• Not everyone is on board. A handful of states that were hardest hit by the opioid epidemic are against the proposed $48 billion settlement that would end thousands of lawsuits against five drug companies for their role in the crisis. Representatives from Ohio, New Hampshire and West Virginia don't want the money paid out over time as they need the funds immediately for treatments and are worried the settlement will be paid by population instead of according to the states that were hardest hit. The proposed settlement would divide the money as follows: 15% to each the state treasury and local governments that filed lawsuits and 70% to a state fund to address the crisis.

  • They may need to add some more lawyers for this one. U.S. Senators Ron Wyden and Elizabeth Warren have asked regulators to determine if Amazon properly secured its servers prior to the Capital One hack that exposed the personal information of about 100 million individuals earlier this year. A joint statement said "Amazon continues to sell defective cloud computing services to businesses, government agencies, and to the general public. As such, Amazon shares some responsibility for the theft of data on 100 million Capital One customers." The FBI caught the hacker, who was formerly employed at Amazon, 10 days later after she did a poor job of covering her tracks.

  • Maybe they went a step too far. Google’s Nest devices have been popular with homebuilders the last few years, but their popularity seems to be coming to an abrupt halt. After filling homes with internet-connected thermostats, smoke alarms and locks, homebuilders are scrapping plans to install them as Google now requires a Google account, and subsequently access to its Google Assistant service, to integrate the products with other devices in the homes. Previously, Nest products could be installed with accounts set up directly by users. Mark Zikra, vice president of technology at real estate company CA Ventures, said "We’ve stopped. We don’t have the luxury of being able to say, ‘Hey, are you a Google person or are you a Honeywell person?’"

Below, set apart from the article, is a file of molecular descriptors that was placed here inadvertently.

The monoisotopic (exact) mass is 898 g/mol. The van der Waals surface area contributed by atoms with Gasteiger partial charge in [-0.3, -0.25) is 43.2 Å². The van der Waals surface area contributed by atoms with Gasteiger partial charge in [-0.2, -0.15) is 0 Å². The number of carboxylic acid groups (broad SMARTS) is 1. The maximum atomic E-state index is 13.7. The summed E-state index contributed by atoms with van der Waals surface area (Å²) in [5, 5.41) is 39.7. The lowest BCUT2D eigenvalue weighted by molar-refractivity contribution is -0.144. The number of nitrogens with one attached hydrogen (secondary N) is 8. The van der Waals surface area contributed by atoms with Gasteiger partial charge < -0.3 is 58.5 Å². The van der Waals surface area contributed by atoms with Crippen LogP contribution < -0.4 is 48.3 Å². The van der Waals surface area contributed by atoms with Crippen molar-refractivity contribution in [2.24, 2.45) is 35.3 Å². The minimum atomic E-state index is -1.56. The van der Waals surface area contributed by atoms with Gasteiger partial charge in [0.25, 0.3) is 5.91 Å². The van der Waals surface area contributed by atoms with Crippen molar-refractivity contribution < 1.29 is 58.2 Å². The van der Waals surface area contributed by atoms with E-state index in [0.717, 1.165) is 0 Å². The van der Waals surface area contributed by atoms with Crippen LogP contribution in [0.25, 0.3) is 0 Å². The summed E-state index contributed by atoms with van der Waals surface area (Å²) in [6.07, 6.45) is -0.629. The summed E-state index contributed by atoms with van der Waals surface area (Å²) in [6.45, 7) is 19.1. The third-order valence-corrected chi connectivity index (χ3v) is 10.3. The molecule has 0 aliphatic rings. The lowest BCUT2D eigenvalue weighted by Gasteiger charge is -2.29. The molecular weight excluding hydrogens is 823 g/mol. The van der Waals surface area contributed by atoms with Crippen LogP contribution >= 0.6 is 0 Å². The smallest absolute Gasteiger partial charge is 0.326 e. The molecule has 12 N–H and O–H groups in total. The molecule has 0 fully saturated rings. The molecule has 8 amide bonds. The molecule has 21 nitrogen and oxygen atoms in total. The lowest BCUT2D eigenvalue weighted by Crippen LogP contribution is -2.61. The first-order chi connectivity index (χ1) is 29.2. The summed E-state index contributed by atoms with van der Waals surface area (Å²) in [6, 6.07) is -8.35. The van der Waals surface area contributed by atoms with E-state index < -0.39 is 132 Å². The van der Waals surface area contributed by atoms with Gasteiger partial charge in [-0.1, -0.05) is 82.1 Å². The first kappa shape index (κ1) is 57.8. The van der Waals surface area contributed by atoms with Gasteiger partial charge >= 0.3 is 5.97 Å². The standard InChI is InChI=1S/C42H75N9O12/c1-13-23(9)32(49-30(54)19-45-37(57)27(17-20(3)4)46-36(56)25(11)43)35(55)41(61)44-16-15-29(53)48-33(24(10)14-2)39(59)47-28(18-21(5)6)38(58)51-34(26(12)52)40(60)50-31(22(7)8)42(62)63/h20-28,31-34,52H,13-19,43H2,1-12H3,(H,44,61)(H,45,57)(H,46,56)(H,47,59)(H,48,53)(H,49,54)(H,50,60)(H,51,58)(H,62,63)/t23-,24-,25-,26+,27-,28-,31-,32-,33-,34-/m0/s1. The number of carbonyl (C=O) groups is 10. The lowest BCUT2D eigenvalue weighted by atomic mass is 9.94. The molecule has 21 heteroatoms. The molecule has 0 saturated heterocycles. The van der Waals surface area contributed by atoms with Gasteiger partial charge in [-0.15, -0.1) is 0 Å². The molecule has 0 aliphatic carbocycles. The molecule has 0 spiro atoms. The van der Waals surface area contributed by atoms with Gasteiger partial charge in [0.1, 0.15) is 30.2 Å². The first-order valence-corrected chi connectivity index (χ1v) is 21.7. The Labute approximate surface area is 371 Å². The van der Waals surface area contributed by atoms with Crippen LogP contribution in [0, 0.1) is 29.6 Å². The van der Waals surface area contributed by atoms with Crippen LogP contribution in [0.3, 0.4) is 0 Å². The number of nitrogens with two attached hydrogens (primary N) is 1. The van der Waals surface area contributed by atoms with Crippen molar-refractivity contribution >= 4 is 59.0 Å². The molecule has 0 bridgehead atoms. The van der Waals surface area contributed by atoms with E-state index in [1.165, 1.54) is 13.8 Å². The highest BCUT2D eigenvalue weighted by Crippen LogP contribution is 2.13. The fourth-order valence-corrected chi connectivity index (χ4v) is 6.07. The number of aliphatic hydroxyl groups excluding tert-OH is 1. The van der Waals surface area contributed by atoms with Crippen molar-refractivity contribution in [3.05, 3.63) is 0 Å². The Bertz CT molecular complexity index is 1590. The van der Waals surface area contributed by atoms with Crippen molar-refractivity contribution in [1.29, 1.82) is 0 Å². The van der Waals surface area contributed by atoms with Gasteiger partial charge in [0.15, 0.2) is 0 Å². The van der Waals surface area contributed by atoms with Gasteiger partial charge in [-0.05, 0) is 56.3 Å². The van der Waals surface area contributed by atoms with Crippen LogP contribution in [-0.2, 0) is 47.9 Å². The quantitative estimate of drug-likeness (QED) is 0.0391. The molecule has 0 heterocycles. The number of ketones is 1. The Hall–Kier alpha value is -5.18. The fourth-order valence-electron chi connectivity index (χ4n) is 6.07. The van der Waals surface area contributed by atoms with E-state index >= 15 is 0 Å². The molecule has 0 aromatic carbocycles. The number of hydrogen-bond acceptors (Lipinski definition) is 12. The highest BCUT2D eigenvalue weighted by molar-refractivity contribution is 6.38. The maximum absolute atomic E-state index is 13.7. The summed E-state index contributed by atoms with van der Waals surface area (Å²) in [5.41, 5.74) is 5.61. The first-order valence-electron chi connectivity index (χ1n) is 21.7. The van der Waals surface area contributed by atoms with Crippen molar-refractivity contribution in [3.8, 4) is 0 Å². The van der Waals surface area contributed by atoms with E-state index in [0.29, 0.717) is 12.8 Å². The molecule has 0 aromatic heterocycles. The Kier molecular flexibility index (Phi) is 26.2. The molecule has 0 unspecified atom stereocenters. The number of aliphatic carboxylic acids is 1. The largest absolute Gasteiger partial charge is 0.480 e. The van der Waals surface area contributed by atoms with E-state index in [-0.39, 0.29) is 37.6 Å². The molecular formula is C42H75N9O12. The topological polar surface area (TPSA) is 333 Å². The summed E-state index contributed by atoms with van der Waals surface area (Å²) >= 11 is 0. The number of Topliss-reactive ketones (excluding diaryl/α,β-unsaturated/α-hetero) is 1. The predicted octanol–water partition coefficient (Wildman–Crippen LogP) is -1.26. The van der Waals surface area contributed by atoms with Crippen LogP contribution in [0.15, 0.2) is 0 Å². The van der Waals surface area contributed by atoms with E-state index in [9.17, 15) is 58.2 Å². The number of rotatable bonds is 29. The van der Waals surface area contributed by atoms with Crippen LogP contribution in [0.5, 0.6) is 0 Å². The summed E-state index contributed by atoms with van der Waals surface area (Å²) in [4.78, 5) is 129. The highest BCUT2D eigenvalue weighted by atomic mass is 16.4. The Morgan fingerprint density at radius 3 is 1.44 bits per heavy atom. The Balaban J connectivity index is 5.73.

• That's probably a good idea. U.S. Senators Charles Schumer and Tom Cotton have asked Joseph Maguire, the acting director of national intelligence, if the popular video sharing app TikTok could pose a "national security risk" to the United States. They fear the Chinese-based company, which recently opened an office in Silicon Valley, could be required by the Chinese government to hand over sensitive user data such as location. The letter from the Senators read "Security experts have voiced concerns that China’s vague patchwork of intelligence, national security, and cybersecurity laws compel Chinese companies to support and cooperate with intelligence work controlled by the Chinese Communist Party."

  • Which companies will be its peers? According to the SEC, Virgin Galactic will list directly on the New York Stock Exchange on Monday. The company, fresh off debuting its line of spacewear, will become the first space tourism company to go public. Virgin Galactic, which will trade under the ticker SPCE, will be valued at $1.5 billion with founder Richard Branson controlling 51% of the company. The company has 603 people on its waiting list for the $250,000 flight.